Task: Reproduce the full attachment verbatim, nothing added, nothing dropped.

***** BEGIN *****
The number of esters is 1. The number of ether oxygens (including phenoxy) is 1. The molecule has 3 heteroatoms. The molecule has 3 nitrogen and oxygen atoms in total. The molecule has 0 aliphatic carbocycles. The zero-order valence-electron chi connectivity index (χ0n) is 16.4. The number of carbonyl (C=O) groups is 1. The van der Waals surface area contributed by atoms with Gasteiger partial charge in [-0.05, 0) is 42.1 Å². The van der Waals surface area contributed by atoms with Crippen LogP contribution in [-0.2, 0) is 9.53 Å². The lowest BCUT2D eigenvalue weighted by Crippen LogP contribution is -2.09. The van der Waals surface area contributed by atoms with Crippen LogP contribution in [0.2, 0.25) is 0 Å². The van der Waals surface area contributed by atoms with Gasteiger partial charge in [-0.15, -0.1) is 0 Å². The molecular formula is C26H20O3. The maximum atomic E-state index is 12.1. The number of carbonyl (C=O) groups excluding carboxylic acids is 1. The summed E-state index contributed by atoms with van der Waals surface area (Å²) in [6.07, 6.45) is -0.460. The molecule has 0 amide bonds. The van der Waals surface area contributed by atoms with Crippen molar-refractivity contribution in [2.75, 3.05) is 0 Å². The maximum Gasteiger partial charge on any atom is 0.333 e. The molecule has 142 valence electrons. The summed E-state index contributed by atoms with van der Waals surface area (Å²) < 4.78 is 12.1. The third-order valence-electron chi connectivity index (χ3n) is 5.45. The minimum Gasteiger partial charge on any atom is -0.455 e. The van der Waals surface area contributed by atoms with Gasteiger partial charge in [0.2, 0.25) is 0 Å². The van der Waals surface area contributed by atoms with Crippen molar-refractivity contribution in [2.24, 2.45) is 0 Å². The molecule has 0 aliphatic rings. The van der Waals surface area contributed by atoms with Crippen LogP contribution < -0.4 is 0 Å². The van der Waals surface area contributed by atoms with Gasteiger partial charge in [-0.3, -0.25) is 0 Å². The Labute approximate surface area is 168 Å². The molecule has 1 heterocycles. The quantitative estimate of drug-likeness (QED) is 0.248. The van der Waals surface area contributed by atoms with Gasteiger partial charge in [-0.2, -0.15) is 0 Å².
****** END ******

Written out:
The number of esters is 1. The number of ether oxygens (including phenoxy) is 1. The molecule has 3 heteroatoms. The molecule has 3 nitrogen and oxygen atoms in total. The molecule has 0 aliphatic carbocycles. The zero-order valence-electron chi connectivity index (χ0n) is 16.4. The number of carbonyl (C=O) groups is 1. The van der Waals surface area contributed by atoms with Gasteiger partial charge in [-0.05, 0) is 42.1 Å². The van der Waals surface area contributed by atoms with Crippen LogP contribution in [-0.2, 0) is 9.53 Å². The lowest BCUT2D eigenvalue weighted by Crippen LogP contribution is -2.09. The van der Waals surface area contributed by atoms with Crippen LogP contribution in [0.2, 0.25) is 0 Å². The van der Waals surface area contributed by atoms with Gasteiger partial charge in [-0.15, -0.1) is 0 Å². The molecular formula is C26H20O3. The maximum atomic E-state index is 12.1. The number of carbonyl (C=O) groups excluding carboxylic acids is 1. The summed E-state index contributed by atoms with van der Waals surface area (Å²) in [6.07, 6.45) is -0.460. The molecule has 0 amide bonds. The van der Waals surface area contributed by atoms with Crippen molar-refractivity contribution in [2.75, 3.05) is 0 Å². The maximum Gasteiger partial charge on any atom is 0.333 e. The molecule has 142 valence electrons. The summed E-state index contributed by atoms with van der Waals surface area (Å²) < 4.78 is 12.1. The third-order valence-electron chi connectivity index (χ3n) is 5.45. The minimum Gasteiger partial charge on any atom is -0.455 e. The van der Waals surface area contributed by atoms with Gasteiger partial charge in [0.2, 0.25) is 0 Å². The van der Waals surface area contributed by atoms with Crippen molar-refractivity contribution in [2.24, 2.45) is 0 Å². The molecule has 0 aliphatic rings. The van der Waals surface area contributed by atoms with Crippen LogP contribution < -0.4 is 0 Å². The van der Waals surface area contributed by atoms with Gasteiger partial charge in [-0.3, -0.25) is 0 Å². The Labute approximate surface area is 168 Å². The molecule has 1 heterocycles. The quantitative estimate of drug-likeness (QED) is 0.248. The van der Waals surface area contributed by atoms with Gasteiger partial charge in [-0.2, -0.15) is 0 Å².